(CCLaP publishes mini-reviews of both books and movies on a regular basis, none lasting more than a few hundred words. Click here for the full list.)
Matala (book; 2007)
By Craig Holden
Simon and Schuster / ISBN: 978-0-7432-7499-9
As I've said here before, I'm a fan of sometimes picking up and going through just completely random books, found through completely random means, for two main reasons: professionally, because it keeps the list of books reviewed here at CCLaP closer to the list of books available in most readers' lives; and then personally just because I'm a heavy reader myself, have been since a small child in fact, and sometimes tear through random titles just because I'm bored and can't find anything else to read. And thus do we come to the 2007 Eurothriller Matala by Craig Holden, which a few weeks ago I came across completely by accident in the "new books" section at my neighborhood library, and checked out completely on a whim; and indeed, it's not a horrible book at all nor ultimately was it a waste of my time, although it can definitely be called a textbook example of a type of novel I talk about here sometimes, that "book to read when you're stuck at a relative's and you forgot to bring a book yourself." So in other words, if you're looking to kill a day or two over Easter in your slightly creepy great-aunt's place, and you're staring at a wall full of dusty Zane Gray titles and Readers Digest compilations, if you were to come across Matala (which you very well might under such circumstances) it would undoubtedly be the very best book on that wall. That's not saying a lot, but at least it's saying something.
Set in a pre-EU 1987 for no discernible reason I could see, the novel is essentially a noir -- the tale of spoiled and bored high-school graduate / new undergraduate Darcy Arlen, traipsing across Europe over Christmas vacation on a parents-sponsored guided field trip, yearning for adventure but unable to figure out how to break free of her group and have some. Enter, then, emaciated badboy Will, with whom Darcy starts up a random conversation one evening on a Rome bridge; as you can guess, in reality he's a charming low-level con artist and pill freak, who was just about to hit rock-bottom before meeting the cash-flushed Darcy and literally charming the pants off her. And thus does he convince her to sneak out later and join him at the rock-and-roll slacker hostel where he's staying; and thus does she meet Will's much older femme-fatale partner in crime, Justine; and thus do the two of them convince Darcy to simply split off from the guided tour group, since she's over eighteen now and can do what she wants, and instead go on a trip with the two of them to move a mysterious package through pre-war Yugoslavia and eventually to the small Grecian town of Matala. And thus do things start going from bad to worse as they make their way eastward, and eventually from worse to "relentlessly violent Oscar-winning Coen Brothers adaptation."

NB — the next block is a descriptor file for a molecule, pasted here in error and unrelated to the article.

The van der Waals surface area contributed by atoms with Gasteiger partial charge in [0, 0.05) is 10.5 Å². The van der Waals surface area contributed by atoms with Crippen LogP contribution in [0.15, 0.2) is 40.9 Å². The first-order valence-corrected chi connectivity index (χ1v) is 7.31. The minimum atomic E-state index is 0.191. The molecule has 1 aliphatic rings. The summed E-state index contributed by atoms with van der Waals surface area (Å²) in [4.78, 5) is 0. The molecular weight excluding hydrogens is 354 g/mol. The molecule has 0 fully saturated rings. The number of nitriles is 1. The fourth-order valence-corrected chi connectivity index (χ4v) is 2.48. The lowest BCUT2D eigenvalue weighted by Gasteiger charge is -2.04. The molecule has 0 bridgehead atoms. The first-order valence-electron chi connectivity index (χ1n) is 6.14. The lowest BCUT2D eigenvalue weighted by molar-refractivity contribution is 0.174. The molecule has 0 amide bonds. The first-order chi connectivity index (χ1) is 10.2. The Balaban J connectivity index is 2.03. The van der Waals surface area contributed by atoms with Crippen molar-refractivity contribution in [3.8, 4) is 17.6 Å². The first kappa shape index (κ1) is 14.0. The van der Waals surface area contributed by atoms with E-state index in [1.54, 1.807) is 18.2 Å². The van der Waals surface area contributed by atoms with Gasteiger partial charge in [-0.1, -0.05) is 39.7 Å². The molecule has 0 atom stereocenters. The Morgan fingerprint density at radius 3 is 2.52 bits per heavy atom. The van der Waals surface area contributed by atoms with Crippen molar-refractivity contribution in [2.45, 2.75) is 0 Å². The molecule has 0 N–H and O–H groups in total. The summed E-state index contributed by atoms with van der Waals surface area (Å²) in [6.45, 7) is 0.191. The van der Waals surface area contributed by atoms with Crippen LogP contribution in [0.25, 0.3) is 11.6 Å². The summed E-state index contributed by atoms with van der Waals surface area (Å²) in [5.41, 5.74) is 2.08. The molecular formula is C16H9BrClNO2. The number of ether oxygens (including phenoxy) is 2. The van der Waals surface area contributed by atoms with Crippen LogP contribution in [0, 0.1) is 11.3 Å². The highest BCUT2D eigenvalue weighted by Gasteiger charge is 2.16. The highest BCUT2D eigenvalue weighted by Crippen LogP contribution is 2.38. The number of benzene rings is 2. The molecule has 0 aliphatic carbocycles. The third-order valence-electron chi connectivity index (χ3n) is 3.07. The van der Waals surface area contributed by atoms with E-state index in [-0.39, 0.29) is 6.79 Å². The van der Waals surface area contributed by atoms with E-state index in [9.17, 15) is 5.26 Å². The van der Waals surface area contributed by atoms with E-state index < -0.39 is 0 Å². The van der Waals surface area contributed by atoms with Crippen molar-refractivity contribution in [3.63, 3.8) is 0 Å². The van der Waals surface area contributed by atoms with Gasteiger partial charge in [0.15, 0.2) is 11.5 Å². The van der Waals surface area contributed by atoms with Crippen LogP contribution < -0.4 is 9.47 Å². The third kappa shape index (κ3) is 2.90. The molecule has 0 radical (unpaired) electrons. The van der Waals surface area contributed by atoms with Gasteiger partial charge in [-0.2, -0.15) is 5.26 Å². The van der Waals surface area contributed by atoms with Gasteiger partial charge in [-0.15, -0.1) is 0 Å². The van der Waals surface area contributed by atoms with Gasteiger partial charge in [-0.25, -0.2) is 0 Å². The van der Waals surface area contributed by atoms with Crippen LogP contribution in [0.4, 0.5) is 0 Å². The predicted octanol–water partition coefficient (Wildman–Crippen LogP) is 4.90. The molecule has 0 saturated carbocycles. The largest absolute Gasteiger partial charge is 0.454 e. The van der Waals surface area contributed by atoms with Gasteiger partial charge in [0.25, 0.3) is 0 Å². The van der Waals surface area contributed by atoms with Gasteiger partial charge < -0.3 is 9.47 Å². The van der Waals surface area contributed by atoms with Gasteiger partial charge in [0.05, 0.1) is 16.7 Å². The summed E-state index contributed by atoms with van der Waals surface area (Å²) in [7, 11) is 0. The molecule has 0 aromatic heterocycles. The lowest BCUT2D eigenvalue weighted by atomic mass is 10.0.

As you can see, in fact, predictability is the biggest problem with Matala; because the writing itself is just fine (or at least serviceable), just that the storyline feels like a framework that never got filled in. This is what elevates certain genre work to the top of the heap, after all, that since all of them are ultimately based on the same tiny amount of similar plots, such details as character-fleshing and McGuffin-nuancing is really what separates a great one from a "meh" one; and Matala is a "meh" novel to be sure, one that feels like a sculpture an artist worked on just long enough to reveal a general shape, but not long enough for us to recognize who it's actually supposed to be. Now in all fairness, Holden does try to shake things up from the usual noirish plot on display here, but even his exceptions somehow feel like typical genre rules when all is said and done; the "innocent dupe" who isn't quite so innocent, the Oedipal connection between the con-artist lovers that fairly broadcasts itself from the very beginning.
And then of course are the times when common sense takes a backseat because it would ruin something in the clunky storyline being developed, as sure a sign of an immature writer as anything; for example, the fact that the private investigator hired by Darcy's parents knows full-well what horrific fate awaits her once she gets to Matala, yet refuses to flat-out just tell her during their phone calls in fear of "ruining the surprise" for us as readers. That's the kind of basic "Plotting 101" mistake that relegates such novels to the Zane Gray Readers Digest Creepy Great Aunt Back Bedroom Bookshelf in the first place, one of many such mistakes on display here. Do yourself a favor next Christmas and simply don't forget the book you're currently reading, when you head off to family holiday; if you do, though, you could do worse than to stumble across one of Holden's many genre thrillers on a musty basement bookshelf.
Out of 10: 6.8
And P.S., because it's worth mentioning, this is a great cover design in my opinion by Jaime Putorti, who's received lots of online praise in the past for other book covers. I wish all genre thrillers looked this sharp!